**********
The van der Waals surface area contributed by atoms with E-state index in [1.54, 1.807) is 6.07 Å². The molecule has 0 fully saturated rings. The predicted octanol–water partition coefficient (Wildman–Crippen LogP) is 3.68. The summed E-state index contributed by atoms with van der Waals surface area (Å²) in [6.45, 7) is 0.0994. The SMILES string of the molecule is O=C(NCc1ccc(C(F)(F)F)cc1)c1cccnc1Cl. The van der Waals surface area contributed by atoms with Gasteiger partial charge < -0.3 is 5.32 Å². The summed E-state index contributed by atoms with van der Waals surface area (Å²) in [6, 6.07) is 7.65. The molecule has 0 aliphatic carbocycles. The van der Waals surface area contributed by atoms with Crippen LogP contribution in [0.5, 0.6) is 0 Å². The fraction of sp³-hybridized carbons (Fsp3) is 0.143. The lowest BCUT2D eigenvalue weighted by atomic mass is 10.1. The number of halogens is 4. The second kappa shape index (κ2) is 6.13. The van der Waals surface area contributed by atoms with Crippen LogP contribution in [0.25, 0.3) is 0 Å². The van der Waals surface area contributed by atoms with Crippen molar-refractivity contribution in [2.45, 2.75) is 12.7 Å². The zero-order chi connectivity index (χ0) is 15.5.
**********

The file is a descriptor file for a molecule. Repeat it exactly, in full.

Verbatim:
The van der Waals surface area contributed by atoms with E-state index in [1.54, 1.807) is 6.07 Å². The molecule has 0 fully saturated rings. The predicted octanol–water partition coefficient (Wildman–Crippen LogP) is 3.68. The summed E-state index contributed by atoms with van der Waals surface area (Å²) in [6.45, 7) is 0.0994. The SMILES string of the molecule is O=C(NCc1ccc(C(F)(F)F)cc1)c1cccnc1Cl. The van der Waals surface area contributed by atoms with Gasteiger partial charge < -0.3 is 5.32 Å². The summed E-state index contributed by atoms with van der Waals surface area (Å²) in [6, 6.07) is 7.65. The molecule has 0 aliphatic carbocycles. The van der Waals surface area contributed by atoms with Crippen LogP contribution in [0.5, 0.6) is 0 Å². The fraction of sp³-hybridized carbons (Fsp3) is 0.143. The lowest BCUT2D eigenvalue weighted by atomic mass is 10.1. The number of halogens is 4. The second kappa shape index (κ2) is 6.13. The van der Waals surface area contributed by atoms with Crippen LogP contribution in [0.25, 0.3) is 0 Å². The van der Waals surface area contributed by atoms with Crippen molar-refractivity contribution in [2.45, 2.75) is 12.7 Å². The zero-order chi connectivity index (χ0) is 15.5.